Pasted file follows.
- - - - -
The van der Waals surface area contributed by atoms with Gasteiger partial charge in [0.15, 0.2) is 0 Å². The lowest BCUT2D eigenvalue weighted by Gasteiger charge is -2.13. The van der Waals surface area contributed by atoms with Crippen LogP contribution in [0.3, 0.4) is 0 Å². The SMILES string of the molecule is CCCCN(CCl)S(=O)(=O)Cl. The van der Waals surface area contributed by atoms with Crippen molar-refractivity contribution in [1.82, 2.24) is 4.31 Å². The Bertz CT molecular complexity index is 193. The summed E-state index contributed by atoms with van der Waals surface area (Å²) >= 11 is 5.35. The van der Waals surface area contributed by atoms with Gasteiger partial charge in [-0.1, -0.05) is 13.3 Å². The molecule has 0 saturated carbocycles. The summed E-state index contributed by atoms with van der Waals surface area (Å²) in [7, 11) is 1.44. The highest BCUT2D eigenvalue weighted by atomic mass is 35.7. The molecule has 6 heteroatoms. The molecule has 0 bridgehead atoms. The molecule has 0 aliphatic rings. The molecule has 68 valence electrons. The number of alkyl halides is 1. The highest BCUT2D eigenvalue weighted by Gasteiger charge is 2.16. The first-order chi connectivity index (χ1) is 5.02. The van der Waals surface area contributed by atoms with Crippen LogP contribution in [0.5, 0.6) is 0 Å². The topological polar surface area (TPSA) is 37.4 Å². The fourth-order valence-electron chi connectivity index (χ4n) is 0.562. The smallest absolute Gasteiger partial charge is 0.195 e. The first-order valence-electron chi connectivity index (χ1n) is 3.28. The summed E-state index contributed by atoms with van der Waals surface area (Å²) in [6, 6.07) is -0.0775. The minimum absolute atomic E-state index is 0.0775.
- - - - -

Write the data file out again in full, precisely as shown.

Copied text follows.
The van der Waals surface area contributed by atoms with Gasteiger partial charge in [0.15, 0.2) is 0 Å². The lowest BCUT2D eigenvalue weighted by Gasteiger charge is -2.13. The van der Waals surface area contributed by atoms with Crippen LogP contribution in [0.3, 0.4) is 0 Å². The SMILES string of the molecule is CCCCN(CCl)S(=O)(=O)Cl. The van der Waals surface area contributed by atoms with Crippen molar-refractivity contribution in [1.82, 2.24) is 4.31 Å². The Bertz CT molecular complexity index is 193. The summed E-state index contributed by atoms with van der Waals surface area (Å²) >= 11 is 5.35. The van der Waals surface area contributed by atoms with Gasteiger partial charge in [-0.1, -0.05) is 13.3 Å². The molecule has 0 saturated carbocycles. The summed E-state index contributed by atoms with van der Waals surface area (Å²) in [7, 11) is 1.44. The highest BCUT2D eigenvalue weighted by atomic mass is 35.7. The molecule has 6 heteroatoms. The molecule has 0 bridgehead atoms. The molecule has 0 aliphatic rings. The molecule has 68 valence electrons. The number of alkyl halides is 1. The highest BCUT2D eigenvalue weighted by Gasteiger charge is 2.16. The first-order chi connectivity index (χ1) is 5.02. The van der Waals surface area contributed by atoms with Crippen LogP contribution in [0.5, 0.6) is 0 Å². The topological polar surface area (TPSA) is 37.4 Å². The fourth-order valence-electron chi connectivity index (χ4n) is 0.562. The smallest absolute Gasteiger partial charge is 0.195 e. The first-order valence-electron chi connectivity index (χ1n) is 3.28. The summed E-state index contributed by atoms with van der Waals surface area (Å²) in [6, 6.07) is -0.0775. The minimum absolute atomic E-state index is 0.0775.